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Jim Kershner’s This Day in History

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From our archives, 100 years ago

A steam locomotive exploded – literally blew its stack – on a passenger train bound for Walla Walla.

The paper reported that the smokestack was blown into the air and landed in a field 400 feet away. The engineer and fireman were knocked out of the locomotive and onto the ground. To everyone’s surprise – especially their own – they were uninjured.

The force of the explosion went forward, which probably saved their lives. Windows “some distance” from the train were shattered.

One passenger, Mrs. J.D. Sheets, was bruised when she was thrown against a seat, but nobody else was hurt.

The general agent of the Oregon Railroad and Navigation Co. said that “such things happen at times, and no one knows why.”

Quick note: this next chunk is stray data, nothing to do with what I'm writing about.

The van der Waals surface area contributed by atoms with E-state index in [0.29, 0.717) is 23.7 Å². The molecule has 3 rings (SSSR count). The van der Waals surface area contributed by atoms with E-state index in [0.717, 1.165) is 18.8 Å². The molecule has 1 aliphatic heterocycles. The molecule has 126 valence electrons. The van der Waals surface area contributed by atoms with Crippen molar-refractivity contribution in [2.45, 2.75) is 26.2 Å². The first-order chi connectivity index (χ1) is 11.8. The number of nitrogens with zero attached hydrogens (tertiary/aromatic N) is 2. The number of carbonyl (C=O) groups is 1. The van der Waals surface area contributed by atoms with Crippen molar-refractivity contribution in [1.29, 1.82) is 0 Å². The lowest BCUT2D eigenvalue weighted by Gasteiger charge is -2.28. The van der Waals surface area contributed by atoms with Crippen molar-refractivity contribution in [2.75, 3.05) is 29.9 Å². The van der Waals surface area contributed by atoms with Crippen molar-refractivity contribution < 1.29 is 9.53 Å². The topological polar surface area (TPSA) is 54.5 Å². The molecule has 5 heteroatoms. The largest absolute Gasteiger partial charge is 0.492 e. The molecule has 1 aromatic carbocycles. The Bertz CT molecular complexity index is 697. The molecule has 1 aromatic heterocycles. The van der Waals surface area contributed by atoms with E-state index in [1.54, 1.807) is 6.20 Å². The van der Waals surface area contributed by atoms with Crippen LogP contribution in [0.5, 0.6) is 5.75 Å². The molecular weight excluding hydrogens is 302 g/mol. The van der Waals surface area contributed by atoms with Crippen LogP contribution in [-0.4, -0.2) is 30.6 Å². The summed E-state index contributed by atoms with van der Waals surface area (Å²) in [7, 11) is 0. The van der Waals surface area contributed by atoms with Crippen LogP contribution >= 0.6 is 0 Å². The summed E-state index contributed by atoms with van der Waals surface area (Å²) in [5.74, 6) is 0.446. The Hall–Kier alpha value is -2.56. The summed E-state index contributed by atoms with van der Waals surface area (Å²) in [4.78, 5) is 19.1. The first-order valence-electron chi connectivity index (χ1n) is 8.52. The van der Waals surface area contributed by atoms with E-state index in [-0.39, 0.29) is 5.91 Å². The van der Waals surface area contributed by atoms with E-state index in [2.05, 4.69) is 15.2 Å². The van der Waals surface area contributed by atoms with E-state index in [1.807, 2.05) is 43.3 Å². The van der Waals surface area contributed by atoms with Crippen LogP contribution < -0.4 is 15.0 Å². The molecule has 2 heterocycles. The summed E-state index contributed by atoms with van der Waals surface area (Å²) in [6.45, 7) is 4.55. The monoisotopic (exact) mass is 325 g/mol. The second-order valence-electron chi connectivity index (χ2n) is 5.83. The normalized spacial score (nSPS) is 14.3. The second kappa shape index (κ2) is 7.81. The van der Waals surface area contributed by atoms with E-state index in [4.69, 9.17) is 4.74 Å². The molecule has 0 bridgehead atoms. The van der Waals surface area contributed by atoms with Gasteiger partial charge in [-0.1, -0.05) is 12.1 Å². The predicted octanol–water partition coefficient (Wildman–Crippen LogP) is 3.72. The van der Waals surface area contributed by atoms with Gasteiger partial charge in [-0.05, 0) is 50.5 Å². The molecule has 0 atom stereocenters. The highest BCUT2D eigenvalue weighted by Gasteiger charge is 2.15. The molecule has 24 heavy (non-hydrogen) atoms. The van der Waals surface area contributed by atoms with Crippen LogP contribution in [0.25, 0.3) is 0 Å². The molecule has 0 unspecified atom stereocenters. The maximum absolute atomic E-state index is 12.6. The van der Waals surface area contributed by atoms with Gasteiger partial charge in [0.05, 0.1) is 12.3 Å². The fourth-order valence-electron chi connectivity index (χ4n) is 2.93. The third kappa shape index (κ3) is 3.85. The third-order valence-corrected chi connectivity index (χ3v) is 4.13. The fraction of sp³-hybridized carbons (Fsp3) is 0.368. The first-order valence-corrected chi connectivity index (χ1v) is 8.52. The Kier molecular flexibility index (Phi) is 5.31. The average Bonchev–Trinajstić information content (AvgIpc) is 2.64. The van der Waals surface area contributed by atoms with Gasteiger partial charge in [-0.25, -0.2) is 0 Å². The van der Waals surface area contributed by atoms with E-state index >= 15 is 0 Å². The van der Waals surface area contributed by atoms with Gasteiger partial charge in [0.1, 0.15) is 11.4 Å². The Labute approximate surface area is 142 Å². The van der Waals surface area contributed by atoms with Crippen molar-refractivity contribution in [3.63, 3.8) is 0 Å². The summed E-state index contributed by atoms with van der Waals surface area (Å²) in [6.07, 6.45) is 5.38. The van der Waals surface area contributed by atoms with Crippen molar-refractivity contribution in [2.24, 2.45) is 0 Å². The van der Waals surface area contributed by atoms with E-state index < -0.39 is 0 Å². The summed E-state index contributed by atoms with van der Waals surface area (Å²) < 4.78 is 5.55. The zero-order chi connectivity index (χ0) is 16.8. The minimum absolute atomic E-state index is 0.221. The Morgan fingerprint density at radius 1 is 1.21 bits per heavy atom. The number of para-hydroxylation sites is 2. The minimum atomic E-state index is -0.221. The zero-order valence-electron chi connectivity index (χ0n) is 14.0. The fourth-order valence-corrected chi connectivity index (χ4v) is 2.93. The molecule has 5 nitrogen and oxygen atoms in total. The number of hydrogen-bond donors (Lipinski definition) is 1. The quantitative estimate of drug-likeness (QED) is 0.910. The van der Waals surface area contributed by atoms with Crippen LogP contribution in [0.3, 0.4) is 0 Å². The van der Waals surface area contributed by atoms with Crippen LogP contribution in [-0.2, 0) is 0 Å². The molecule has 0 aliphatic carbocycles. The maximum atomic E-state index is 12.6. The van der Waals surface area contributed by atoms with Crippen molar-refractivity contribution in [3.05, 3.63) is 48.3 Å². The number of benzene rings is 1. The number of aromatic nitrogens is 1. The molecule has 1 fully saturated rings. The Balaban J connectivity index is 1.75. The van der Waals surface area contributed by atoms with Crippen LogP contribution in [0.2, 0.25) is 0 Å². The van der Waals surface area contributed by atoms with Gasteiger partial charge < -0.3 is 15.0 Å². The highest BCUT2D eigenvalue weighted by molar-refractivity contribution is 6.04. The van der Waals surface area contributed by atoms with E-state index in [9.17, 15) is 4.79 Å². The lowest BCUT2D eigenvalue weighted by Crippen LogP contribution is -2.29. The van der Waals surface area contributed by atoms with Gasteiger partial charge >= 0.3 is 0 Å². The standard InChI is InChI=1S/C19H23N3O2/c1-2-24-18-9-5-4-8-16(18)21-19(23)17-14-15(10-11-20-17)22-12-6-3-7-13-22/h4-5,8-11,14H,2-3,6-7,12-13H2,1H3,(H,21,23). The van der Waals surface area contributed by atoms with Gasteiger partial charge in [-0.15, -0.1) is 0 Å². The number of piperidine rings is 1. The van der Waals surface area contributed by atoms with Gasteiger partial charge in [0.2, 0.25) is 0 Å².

Water music: Eight pianos floated out of a Pullman music store and on through this flood-ravaged city. Three were found in town, soaked and ruined, but one piano bobbed its way six miles to Albion.

Also on this date

1702: England’s Queen Anne acceded to the throne upon the death of King William III. … 1960: Democrat John F. Kennedy and Republican Richard M. Nixon were the victors of the New Hampshire presidential primaries. … 1965: The United States landed its first combat troops in South Vietnam as 3,500 Marines were brought in to defend the U.S. air base at Da Nang.